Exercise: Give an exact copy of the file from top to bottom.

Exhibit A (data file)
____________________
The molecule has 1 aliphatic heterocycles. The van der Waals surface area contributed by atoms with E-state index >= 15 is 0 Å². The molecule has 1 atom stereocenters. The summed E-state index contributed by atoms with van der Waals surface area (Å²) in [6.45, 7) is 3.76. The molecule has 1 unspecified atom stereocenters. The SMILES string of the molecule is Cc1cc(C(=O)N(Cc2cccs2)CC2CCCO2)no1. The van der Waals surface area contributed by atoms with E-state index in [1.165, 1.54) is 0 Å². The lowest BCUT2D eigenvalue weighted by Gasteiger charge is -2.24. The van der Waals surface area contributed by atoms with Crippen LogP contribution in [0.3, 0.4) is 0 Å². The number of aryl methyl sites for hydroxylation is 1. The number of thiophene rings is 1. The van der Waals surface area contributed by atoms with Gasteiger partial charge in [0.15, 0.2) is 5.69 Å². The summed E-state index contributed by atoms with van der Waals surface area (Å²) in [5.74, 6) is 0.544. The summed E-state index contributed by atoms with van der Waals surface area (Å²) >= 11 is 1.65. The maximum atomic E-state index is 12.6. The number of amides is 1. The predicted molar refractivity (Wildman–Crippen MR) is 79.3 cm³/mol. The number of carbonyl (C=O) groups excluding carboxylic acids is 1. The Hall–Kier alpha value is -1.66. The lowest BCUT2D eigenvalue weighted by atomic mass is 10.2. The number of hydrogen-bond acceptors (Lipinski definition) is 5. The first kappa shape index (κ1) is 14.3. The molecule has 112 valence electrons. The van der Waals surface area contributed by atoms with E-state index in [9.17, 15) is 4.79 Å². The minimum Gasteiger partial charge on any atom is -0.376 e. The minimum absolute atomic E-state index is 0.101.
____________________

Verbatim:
The molecule has 1 aliphatic heterocycles. The van der Waals surface area contributed by atoms with E-state index >= 15 is 0 Å². The molecule has 1 atom stereocenters. The summed E-state index contributed by atoms with van der Waals surface area (Å²) in [6.45, 7) is 3.76. The molecule has 1 unspecified atom stereocenters. The SMILES string of the molecule is Cc1cc(C(=O)N(Cc2cccs2)CC2CCCO2)no1. The van der Waals surface area contributed by atoms with E-state index in [1.165, 1.54) is 0 Å². The lowest BCUT2D eigenvalue weighted by Gasteiger charge is -2.24. The van der Waals surface area contributed by atoms with Crippen LogP contribution in [0.3, 0.4) is 0 Å². The number of aryl methyl sites for hydroxylation is 1. The number of thiophene rings is 1. The van der Waals surface area contributed by atoms with Gasteiger partial charge in [0.15, 0.2) is 5.69 Å². The summed E-state index contributed by atoms with van der Waals surface area (Å²) in [5.74, 6) is 0.544. The summed E-state index contributed by atoms with van der Waals surface area (Å²) >= 11 is 1.65. The maximum atomic E-state index is 12.6. The number of amides is 1. The predicted molar refractivity (Wildman–Crippen MR) is 79.3 cm³/mol. The number of carbonyl (C=O) groups excluding carboxylic acids is 1. The Hall–Kier alpha value is -1.66. The lowest BCUT2D eigenvalue weighted by atomic mass is 10.2. The number of hydrogen-bond acceptors (Lipinski definition) is 5. The first kappa shape index (κ1) is 14.3. The molecule has 112 valence electrons. The van der Waals surface area contributed by atoms with E-state index in [9.17, 15) is 4.79 Å². The minimum Gasteiger partial charge on any atom is -0.376 e. The minimum absolute atomic E-state index is 0.101.